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Angkor Thom

November 28th, 2000 · No Comments

My trip to Cambodia defies description. All that I have seen and lived through this year hadShelli & Kristal prepared me for my experience here. Had I gone to Cambodia first or in a different stage in my life, I might not have stayed the 5 days I did. It is a very difficult place to accept, like China and Vietnam, the people are very poor. Living conditions are like none I have ever experienced, yet, I loved all these places.

Cambodia distinguished itself in that it has the Angkor Wat area, Angkor is made of a group of monuments different in style, origin and culture. They cover a span in history from the 9th until the 14th century. The monuments are stretched over 142 square miles (or 230 square kilometers).

There is no way a person can see the entire area in a mere 5 days. We decided to see the top few and learn as much about them as possible in our short time.

To do this we hired a government guide, Solin who also happened to be female, theSolin best guide at Angkor Wat youngest guide of all. She was delightful and very knowledgeable. To qualify for the job, she first had to spend two years learning English, than take several very difficult exams about the history and statistics of the Angkor area. She was filled with valuable information.

In addition to our guide, it was necessary to hire a driver too. Apparently it is still somewhat dangerous to travel in Cambodia. There are mines and bandits. The mines are being gathered back up these days. At one time it is said that there were 10 million land mines in the country, one for every man, woman and child in the country.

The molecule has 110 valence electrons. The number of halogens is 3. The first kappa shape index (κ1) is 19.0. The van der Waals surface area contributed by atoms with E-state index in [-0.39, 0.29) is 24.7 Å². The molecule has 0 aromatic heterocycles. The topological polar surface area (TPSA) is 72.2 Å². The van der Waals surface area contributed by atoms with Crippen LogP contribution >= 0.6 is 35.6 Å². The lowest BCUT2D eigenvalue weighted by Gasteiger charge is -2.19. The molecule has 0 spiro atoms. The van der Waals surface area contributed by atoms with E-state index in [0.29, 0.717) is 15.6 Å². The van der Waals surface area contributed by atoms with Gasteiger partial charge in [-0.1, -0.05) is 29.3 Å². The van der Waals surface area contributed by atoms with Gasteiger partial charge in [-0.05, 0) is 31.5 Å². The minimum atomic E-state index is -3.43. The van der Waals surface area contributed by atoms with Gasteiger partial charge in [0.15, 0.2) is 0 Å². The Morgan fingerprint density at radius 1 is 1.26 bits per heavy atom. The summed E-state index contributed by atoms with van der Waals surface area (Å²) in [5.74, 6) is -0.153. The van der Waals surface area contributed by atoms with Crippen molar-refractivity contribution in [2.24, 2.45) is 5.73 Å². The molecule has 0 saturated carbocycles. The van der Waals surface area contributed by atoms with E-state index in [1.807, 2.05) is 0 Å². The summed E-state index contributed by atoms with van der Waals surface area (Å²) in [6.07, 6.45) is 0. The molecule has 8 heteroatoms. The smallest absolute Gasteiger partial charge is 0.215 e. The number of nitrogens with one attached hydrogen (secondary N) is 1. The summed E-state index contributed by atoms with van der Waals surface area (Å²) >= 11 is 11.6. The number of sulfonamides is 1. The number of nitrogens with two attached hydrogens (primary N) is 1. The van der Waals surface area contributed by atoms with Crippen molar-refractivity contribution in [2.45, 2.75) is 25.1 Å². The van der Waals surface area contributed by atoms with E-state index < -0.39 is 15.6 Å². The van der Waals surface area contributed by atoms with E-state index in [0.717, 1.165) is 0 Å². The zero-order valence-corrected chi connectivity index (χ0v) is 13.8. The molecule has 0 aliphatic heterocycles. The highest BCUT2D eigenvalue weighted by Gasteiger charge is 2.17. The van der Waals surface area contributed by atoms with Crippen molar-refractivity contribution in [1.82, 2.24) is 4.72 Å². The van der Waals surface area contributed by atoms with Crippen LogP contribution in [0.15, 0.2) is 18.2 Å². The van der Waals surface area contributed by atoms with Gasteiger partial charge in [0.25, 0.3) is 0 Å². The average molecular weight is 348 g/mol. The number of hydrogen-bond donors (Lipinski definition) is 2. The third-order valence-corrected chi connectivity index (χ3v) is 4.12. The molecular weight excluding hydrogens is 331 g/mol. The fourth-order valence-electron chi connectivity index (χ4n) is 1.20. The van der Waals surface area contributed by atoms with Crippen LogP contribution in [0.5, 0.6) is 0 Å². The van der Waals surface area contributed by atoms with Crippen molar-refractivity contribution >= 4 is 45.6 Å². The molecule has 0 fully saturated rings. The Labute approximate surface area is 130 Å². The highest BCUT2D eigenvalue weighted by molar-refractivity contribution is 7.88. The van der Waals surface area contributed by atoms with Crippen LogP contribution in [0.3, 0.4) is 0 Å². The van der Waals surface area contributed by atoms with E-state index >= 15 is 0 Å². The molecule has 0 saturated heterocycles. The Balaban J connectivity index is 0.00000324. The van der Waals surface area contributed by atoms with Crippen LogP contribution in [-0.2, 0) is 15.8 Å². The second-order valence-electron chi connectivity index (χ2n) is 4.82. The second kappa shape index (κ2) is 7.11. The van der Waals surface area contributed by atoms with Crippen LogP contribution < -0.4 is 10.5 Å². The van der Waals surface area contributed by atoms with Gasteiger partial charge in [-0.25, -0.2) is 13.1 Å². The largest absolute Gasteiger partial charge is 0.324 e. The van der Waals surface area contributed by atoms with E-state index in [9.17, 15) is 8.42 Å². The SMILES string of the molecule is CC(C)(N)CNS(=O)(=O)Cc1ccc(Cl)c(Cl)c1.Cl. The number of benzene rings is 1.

How nice.

The bandits are known to travel the road at night. It is particularly unsafe to travel then, it addition to the fact that the roads are terrible. Sometimes the bandits like to become pirates, they have been known to board cruise boats headed to and from Phnom Penh and rob, maim and/or kill the passengers.

Siem ReapCambodia reminded me of what the Wild West once was. Instead of stage coaches and trains they have motor scooters and cars. Based on these facts, Shelli and I didn’t have any trouble paying a driver to take care of us and keep us in a safe area.

To enter the Angkor area, tourist must pay $20 a day, or get a 3 day pass for $40. The pass comes complete with your personal photo encased in plastic. I guess they figure to hinder the black market sale of passes by being this formal.

Still I was a little put off by the price, but as I stated before, we were here now. What’s another fee?

We purchased our passes and decided to go to Angkor Thom to hopefully bypass the crowds. Most people go to Angkor Wat in the morning and Thom in the afternoon. It seemed like a good plan.

Bas Reliefs at Anghor ThomAngkor Thom translated means the Great City. The enclosure is a big square area whose sides are 3 kilometers long. The moat surrounding the city is 328 feet (100 meters) wide. The temple was built 1050-1066.

Inside Thom are Hindu temples with huge images of the gods and massive bas-reliefs depicting daily activities. As a tourist, I was amazed that I was allowed to walk around within the temples freely. It is impressive.

Tags: Cambodia · SE Asia